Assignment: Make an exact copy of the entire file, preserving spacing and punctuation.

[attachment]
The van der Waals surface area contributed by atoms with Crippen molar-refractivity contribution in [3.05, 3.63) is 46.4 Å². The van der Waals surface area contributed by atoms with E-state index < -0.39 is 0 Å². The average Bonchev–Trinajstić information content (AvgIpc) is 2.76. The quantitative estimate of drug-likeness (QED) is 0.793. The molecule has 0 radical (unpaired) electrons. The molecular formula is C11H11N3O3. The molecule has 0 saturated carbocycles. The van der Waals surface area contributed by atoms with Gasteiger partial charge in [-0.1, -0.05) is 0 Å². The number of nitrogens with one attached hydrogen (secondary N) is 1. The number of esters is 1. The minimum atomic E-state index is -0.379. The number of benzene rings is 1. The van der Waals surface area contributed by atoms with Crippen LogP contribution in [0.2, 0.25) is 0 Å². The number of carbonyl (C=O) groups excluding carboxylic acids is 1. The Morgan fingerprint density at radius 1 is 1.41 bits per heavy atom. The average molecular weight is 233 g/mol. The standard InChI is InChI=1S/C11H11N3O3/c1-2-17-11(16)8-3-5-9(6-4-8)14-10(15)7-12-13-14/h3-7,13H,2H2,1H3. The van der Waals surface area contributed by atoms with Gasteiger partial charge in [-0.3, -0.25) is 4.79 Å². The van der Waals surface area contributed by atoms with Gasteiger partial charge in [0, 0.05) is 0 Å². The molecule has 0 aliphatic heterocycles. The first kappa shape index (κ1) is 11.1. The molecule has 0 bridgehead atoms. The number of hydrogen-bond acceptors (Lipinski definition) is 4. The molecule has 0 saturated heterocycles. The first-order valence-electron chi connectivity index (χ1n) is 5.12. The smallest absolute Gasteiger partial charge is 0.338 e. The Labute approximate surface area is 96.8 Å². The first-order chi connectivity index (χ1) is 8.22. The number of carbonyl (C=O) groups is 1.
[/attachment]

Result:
The van der Waals surface area contributed by atoms with Crippen molar-refractivity contribution in [3.05, 3.63) is 46.4 Å². The van der Waals surface area contributed by atoms with E-state index < -0.39 is 0 Å². The average Bonchev–Trinajstić information content (AvgIpc) is 2.76. The quantitative estimate of drug-likeness (QED) is 0.793. The molecule has 0 radical (unpaired) electrons. The molecular formula is C11H11N3O3. The molecule has 0 saturated carbocycles. The van der Waals surface area contributed by atoms with Gasteiger partial charge in [-0.1, -0.05) is 0 Å². The number of nitrogens with one attached hydrogen (secondary N) is 1. The number of esters is 1. The minimum atomic E-state index is -0.379. The number of benzene rings is 1. The van der Waals surface area contributed by atoms with Crippen LogP contribution in [0.2, 0.25) is 0 Å². The number of carbonyl (C=O) groups excluding carboxylic acids is 1. The Morgan fingerprint density at radius 1 is 1.41 bits per heavy atom. The average molecular weight is 233 g/mol. The standard InChI is InChI=1S/C11H11N3O3/c1-2-17-11(16)8-3-5-9(6-4-8)14-10(15)7-12-13-14/h3-7,13H,2H2,1H3. The van der Waals surface area contributed by atoms with Gasteiger partial charge in [-0.3, -0.25) is 4.79 Å². The van der Waals surface area contributed by atoms with Gasteiger partial charge in [0, 0.05) is 0 Å². The molecule has 0 aliphatic heterocycles. The first kappa shape index (κ1) is 11.1. The molecule has 0 bridgehead atoms. The number of hydrogen-bond acceptors (Lipinski definition) is 4. The molecule has 0 saturated heterocycles. The first-order valence-electron chi connectivity index (χ1n) is 5.12. The smallest absolute Gasteiger partial charge is 0.338 e. The Labute approximate surface area is 96.8 Å². The first-order chi connectivity index (χ1) is 8.22. The number of carbonyl (C=O) groups is 1.